by Marion Nestle
Feb 20 2010

Wyoming’s idea of “food freedom:” liberty or safety hazard?

The Wyoming House of Representatives, in its infinite wisdom, has introduced House Bill 54, the Food Freedom Act, ostensibly to “allow for traditional community social events involving the sale and consumption of home made foods and to encourage the expansion and accessibility of farmers’ markets, roadside stands, ranch, farm and home based sales and producer to end consumer agricultural sales by:

  • Promoting the purchase and consumption of fresh and local agricultural products
  • Enhancing the agricultural economy
  • Encouraging agri-tourism opportunities in Wyoming
  • Providing Wyoming citizens with unimpeded access to healthy food from known sources
  • Encouraging the expansion and accessibility of farmers’ markets, roadside stands, ranch and farm based sales and direct producer to end consumer agricultural sales.”

Doesn’t this sound great?

It might, except that the Act exempts from licensing everyone who sells foods directly to consumers at farmers’ markets, roadside stands, or at home.

Bill Marler, the Seattle lawyer who represents victims of food poisonings, thinks the law should be retitled, “The Bill Marler Full Employment Act.”

Let’s hope the Wyoming legislature rethinks this bill.  My endlessly stated opinion: Everyone who produces food, even small food producers, should be required to produce food that is safe.

  • Jonny

    I agree that small food producers should be required to produce safe food. There are serious issues with bacteria and pathogens that could enter into the food supply through poor food handling and lack of oversight?

    But is this bill actually that bad? I have been a licensed small food processor for the 10 years and really the only effect that the license has had on my food handling is increased cost because of unnecessary regulations. There is very little oversight on small companies producing food and that is normally a once a year inspection that can differ drastically depending on who the inspector is. The increased chance of food poisoning or contamination did not decrease once i was producing food in a licensed facility it only increased my cost of equipment.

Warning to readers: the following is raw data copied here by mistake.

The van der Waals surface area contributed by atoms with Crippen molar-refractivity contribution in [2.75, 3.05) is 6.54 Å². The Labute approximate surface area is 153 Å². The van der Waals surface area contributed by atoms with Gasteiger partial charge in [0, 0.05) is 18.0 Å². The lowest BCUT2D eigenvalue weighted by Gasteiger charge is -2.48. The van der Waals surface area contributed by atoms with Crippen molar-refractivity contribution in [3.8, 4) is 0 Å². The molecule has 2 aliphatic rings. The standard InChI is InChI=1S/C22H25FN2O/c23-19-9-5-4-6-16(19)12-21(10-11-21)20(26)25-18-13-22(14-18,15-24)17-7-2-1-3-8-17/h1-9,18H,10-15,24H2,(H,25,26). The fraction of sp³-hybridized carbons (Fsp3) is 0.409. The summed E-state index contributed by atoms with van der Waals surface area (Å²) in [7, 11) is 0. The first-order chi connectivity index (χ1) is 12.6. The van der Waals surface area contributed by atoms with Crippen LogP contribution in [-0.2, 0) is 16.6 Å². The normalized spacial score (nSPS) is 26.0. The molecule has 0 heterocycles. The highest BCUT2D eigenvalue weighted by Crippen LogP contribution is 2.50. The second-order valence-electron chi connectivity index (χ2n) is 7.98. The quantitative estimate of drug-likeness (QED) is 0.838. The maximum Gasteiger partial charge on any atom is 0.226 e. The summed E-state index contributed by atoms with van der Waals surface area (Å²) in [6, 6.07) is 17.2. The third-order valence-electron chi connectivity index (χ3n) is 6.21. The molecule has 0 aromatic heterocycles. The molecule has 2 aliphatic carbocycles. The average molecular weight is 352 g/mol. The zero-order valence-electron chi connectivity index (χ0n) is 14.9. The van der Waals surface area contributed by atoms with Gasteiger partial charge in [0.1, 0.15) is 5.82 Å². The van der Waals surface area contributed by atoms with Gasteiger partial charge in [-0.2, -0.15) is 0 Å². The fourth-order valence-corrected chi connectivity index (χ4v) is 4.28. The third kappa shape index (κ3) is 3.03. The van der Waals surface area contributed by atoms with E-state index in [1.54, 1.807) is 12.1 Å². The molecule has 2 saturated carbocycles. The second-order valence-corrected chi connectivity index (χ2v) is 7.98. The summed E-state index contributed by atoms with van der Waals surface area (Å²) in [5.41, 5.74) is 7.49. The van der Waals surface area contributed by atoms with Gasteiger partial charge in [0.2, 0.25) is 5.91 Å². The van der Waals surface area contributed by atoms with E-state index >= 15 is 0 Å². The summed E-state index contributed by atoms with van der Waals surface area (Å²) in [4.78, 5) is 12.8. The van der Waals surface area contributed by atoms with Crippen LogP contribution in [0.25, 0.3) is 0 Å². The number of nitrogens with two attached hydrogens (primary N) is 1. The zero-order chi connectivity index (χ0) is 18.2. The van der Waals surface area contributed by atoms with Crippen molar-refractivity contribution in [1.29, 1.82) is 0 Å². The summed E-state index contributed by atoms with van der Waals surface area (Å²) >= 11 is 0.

I’m very much for better regulation of food safety but this bill doesn’t change much about the food safety system it only decreases some of the barriers that exist to small producers to enter the market. I think that there should be mandatory classes and increased awareness for each producer but to argue that the current system provides any better food safety for the consumer is not true.

  • Anthro

    I agree with you, Marion–and I agree with you, Jonny.

    This is a conundrum, ideally solved through education, rather than regulation, but that would be difficult to guarantee. There are no guarantees anyway, however, so perhaps we have to accept that nothing is going to be 100 per cent “safe”.

    When I lived in Oregon, it had a law that allowed the sale of food prepared in a home kitchen as long as the kitchen has been inspected. I never heard of this causing illness, but can’t be sure. It sure made it easier to produce something salable on a small scale.

    Perhaps a rigorous course for small producers with a tough exam and reasonable/doable regulation or separate regulations to deal with economies of scale?

  • DennisP

    “Everyone who produces food, even small food producers, should be required to produce food that is safe” is a wonderful ideal, but also has a somewhat pie-in-the-sky quality. Food has never been produced that is perfectly safe – it just is not possible. But the real rub is in how the rules and reg’s are written and what is required in the legislation.

    Do the lawmakers really understand the different circumstances of large, medium and small food processors? Do they distinguish between industrial, on-farm, and home-in-kitchen producers? Do they know what different procedures can be used to secure food safety? How do you write the regulations? What agendas will the regulatory agencies have? And the actual inspectors – each of them will differ in their competency, personality, and whether they are real sticklers or allow some reasonable slack in enforcement? And of course Marion would probably want them to be sticklers while I might prefer a little more common-sense enforcement.

    I taught college economics for a bunch of years and always spoke out on behalf of government intervention. But lately I’ve become a lot more dubious, realizing more fully the difficulties between the ideal and the reality of regulation.

  • http://chateautarbox.com Chateau Tarbox

    This is, and always has been the law in Vermont.
    No one EVER has reported an incident of a problem with locally or home grown foods!
    Furthermore, if a problem ever did occur, i could never become a nationwide health problem, like corporate factory beef does often.

  • http://chateautarbox.com Chateau Tarbox

    The impact of requiring licensing and supposed inspections thus far has only been a “license to not care”. So far Only “licensed” facilities have ever put tainted foods onto the US market!
    When someone who makes or produces a food product sells it directly to members of their community, you know darn well they are going to take food quality and safety seriously, there is no one else to take the blame!
    Transparency is the key to food safety and a way to reduce any crime.

  • Cassie

    Interesting. I have no idea if the people I buy from at Farmer’s Markets are licensed or not. I always just assumed that if someone was going to go to the trouble of selling food at a Farmer’s Market, they were the kind of people who cared about food and other people. I mean, it’s not like those people are in it for the money!